What are the stages of cholangiocarcinoma

The staging of cancer helps describe the amount of cancer in the body, its severity, and the best approach to treating it. Staging is often determined by imaging and is based on the size, position, and spread of the tumour. For cholangiocarcinoma, there are three separate staging systems depending on the location of the tumour.2

Intrahepatic cholangiocarcinoma

Stage IThe cancer is within the intrahepatic bile duct. 1A= < 5cm, 1B= > 5cm
Stage IIThe tumour is within the bile duct and has either Spread through the wall into the blood vesselMore than one tumour has formed within the hepatic duct
Stage IIIAThe tumour has spread through the outer lining of the liver
Stage IIIBBiliary cancer has spread to other organs or tissue surrounding the liver, such as the intestines, common bile duct, or stomach
Stage IVCancer has spread to other organs or tissue much further away, such as the bones, lungs, or lining of the abdomen

Perihilar/ Hilar cholangiocarcinoma

Stage IThe tumour has formed on the lining of the perihilar bile duct but has not spread through the wall
Stage IIBiliary cancer has spread through the bile duct wall and into the nearby fatty tissue or liver tissue
Stage IIIACancer has spread to the blood vessels supplying the liver, but only on one side
Stage IIIBCancer has spread to more branches of blood vessels supplying the liver
Stage IIICBiliary duct cancer has spread to up to three nearby lymph nodes
Stage IVACancer has spread to four or more lymph nodes
Stage IV BBiliary cancer has spread to the distant parts of the body

Distal cholangiocarcinoma

Stage ICancer has formed on the wall of the distal bile duct but has penetrated < 5mm 
Stage IIACancer has penetrated < 5mm of the bile duct but has spread to up to three nearby lymph nodes
Stage IIBThe tumour has penetrated 5 - 12mm of the wall of the distal bile duct
Stage IIIABiliary cancer has spread into the wall of the distal bile duct and four or more nearby lymph nodes
Stage IIIBCancer has spread to nearby large vessels and at least one nearby lymph node
Stage IVDistal bile duct cancer has spread to distant organs

When should I see a doctor

It is recommended to see a doctor if you have any of the following symptoms:5

  • Tiredness, or feeling unwell
  • Abdominal pain
  • Jaundice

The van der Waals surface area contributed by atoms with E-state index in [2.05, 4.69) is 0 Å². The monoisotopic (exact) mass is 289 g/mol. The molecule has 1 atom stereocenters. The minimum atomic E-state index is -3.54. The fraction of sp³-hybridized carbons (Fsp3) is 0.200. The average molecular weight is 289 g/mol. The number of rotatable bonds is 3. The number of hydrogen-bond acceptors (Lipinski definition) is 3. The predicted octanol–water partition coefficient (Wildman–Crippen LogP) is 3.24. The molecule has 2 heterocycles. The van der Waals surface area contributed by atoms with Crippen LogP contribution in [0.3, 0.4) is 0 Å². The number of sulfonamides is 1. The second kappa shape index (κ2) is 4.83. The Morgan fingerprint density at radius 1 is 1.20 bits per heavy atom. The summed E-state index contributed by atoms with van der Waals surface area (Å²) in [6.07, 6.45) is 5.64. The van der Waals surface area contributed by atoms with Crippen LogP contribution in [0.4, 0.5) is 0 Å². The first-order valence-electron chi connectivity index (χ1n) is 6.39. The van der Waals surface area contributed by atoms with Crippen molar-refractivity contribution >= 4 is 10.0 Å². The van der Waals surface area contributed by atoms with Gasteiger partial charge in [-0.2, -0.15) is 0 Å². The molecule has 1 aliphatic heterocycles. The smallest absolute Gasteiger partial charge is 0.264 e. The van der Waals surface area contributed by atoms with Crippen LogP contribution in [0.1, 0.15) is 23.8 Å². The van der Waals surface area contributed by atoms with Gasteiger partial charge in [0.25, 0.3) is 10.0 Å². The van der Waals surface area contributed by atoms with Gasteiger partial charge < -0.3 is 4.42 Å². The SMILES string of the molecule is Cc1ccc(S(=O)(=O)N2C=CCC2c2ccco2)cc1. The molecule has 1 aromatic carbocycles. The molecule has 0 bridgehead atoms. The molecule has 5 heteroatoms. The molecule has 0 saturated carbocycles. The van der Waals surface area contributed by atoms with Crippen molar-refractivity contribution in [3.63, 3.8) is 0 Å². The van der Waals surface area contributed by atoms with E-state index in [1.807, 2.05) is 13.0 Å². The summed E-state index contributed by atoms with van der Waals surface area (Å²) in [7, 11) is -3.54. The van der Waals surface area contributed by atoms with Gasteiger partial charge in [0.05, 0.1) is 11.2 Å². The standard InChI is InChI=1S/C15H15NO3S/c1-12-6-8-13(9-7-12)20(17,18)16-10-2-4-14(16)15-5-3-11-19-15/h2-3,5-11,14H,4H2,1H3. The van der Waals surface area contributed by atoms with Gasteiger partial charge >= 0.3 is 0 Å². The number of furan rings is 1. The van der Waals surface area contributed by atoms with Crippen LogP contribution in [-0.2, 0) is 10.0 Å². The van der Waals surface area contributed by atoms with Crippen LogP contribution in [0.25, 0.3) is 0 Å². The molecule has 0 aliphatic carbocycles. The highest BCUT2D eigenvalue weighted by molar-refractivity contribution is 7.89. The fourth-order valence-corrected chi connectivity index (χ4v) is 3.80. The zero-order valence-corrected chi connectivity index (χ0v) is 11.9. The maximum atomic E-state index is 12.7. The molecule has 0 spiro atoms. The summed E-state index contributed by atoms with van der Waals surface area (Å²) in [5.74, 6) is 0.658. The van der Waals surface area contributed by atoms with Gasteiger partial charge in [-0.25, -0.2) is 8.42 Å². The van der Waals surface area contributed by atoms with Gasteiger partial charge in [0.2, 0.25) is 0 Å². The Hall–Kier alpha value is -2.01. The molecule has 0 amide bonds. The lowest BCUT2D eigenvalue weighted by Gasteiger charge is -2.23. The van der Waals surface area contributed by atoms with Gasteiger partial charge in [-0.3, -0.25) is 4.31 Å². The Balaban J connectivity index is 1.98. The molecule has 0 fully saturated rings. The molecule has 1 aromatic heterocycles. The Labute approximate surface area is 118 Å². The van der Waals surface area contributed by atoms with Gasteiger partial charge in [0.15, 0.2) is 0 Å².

• Dark urine
  • Pale stools
  • Itching of the skin

If you have suddenly lost weight without trying to, it is also advisable to contact your healthcare provider, as this could be a sign of cancer.


Cholangiocarcinoma is a cancer that can form anywhere within our biliary system. It is usually a type of cancer that is diagnosed later, but fortunately, it is rare and its main specific risk factors affect only a selected group of individuals. If you experience any symptoms that concern you, it is always best to consult a healthcare provider.


  1. What is bile duct cancer? [Internet]. [cited 2023 Feb 2]. Available from: https://www.cancerresearchuk.org/about-cancer/bile-duct-cancer/about
  2. Stages of Bile Duct Cancer [Internet]. [cited 2023 Feb 2]. Available from: https://www.cancer.org/cancer/bile-duct-cancer/detection-diagnosis-staging/staging.html
  3. Garikipati SC, Roy P. Biliary Tract Cholangiocarcinoma. In: StatPearls [Internet]. StatPearls Publishing; 2022. Available from: https://www.ncbi.nlm.nih.gov/books/NBK560708/ 
  4. Symptoms of bile duct cancer [Internet]. nhs.uk. [cited 2023 Feb 2]. Available from: https://www.nhs.uk/conditions/bile-duct-cancer/symptoms/
  5. Seeing your GP when you have symptoms of bile duct cancer [Internet]. [cited 2023 Jun 6]. Available from: https://www.cancerresearchuk.org/about-cancer/bile-duct-cancer/getting-diagnosed/seeing-your-gp 
  6. Khan AS, Dageforde LA. Cholangiocarcinoma. Surg Clin North Am. 2019 Apr;99(2):315–35. Available from: https://www.sciencedirect.com/science/article/abs/pii/S0039610918301749?via%3Dihub
  7. Tests and next steps for bile duct cancer [Internet]. nhs.uk. [cited 2023 Feb 3]. Available from: https://www.nhs.uk/conditions/bile-duct-cancer/tests-and-next-steps/
  8. Can Bile Duct Cancer Be Prevented? [Internet]. [cited 2023 Feb 3]. Available from: https://www.cancer.org/cancer/bile-duct-cancer/causes-risks-prevention/be-prevented.html
  9. Cholangiocarcinoma Risk Factors [Internet]. Moffitt Cancer Center. [cited 2023 Feb 3]. Available from: https://moffitt.org/cancers/cholangiocarcinoma-bile-duct-cancer/diagnosis/risk-factors/
  10. Banales JM, Marin JJG, Lamarca A, Rodrigues PM, Khan SA, Roberts LR, et al. Cholangiocarcinoma 2020: the next horizon in mechanisms and management. Nat Rev Gastroenterol Hepatol [Internet]. 2020 Sep [cited 2023 Jun 6];17(9):557–88. Available from: https://www.nature.com/articles/s41575-020-0310-z
  11. Bile duct cancer [Internet]. [cited 2023 Feb 2]. Available from: https://www.christie.nhs.uk/patients-and-visitors/your-treatment-and-care/types-of-cancer/bile-duct-cancer#:~:text=Bile%20duct%20cancer%20(cholangiocarcinoma)%20is,are%20tubes%20that%20carry%20bile.
This content is purely informational and isn’t medical guidance. It shouldn’t replace professional medical counsel. Always consult your physician regarding treatment risks and benefits. See our editorial standards for more details.

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Lauren Young

Doctor of Medicine - MD, Medical University of Sofia, Bulgaria

Lauren is a newly qualified doctor, who recently returned to the UK to pursue a career as a GP. Her passions lie in public health, medical education and health advocacy. An avid reader, Lauren has found great joy in combining her love of medicine and the written word in writing health articles for Klarity.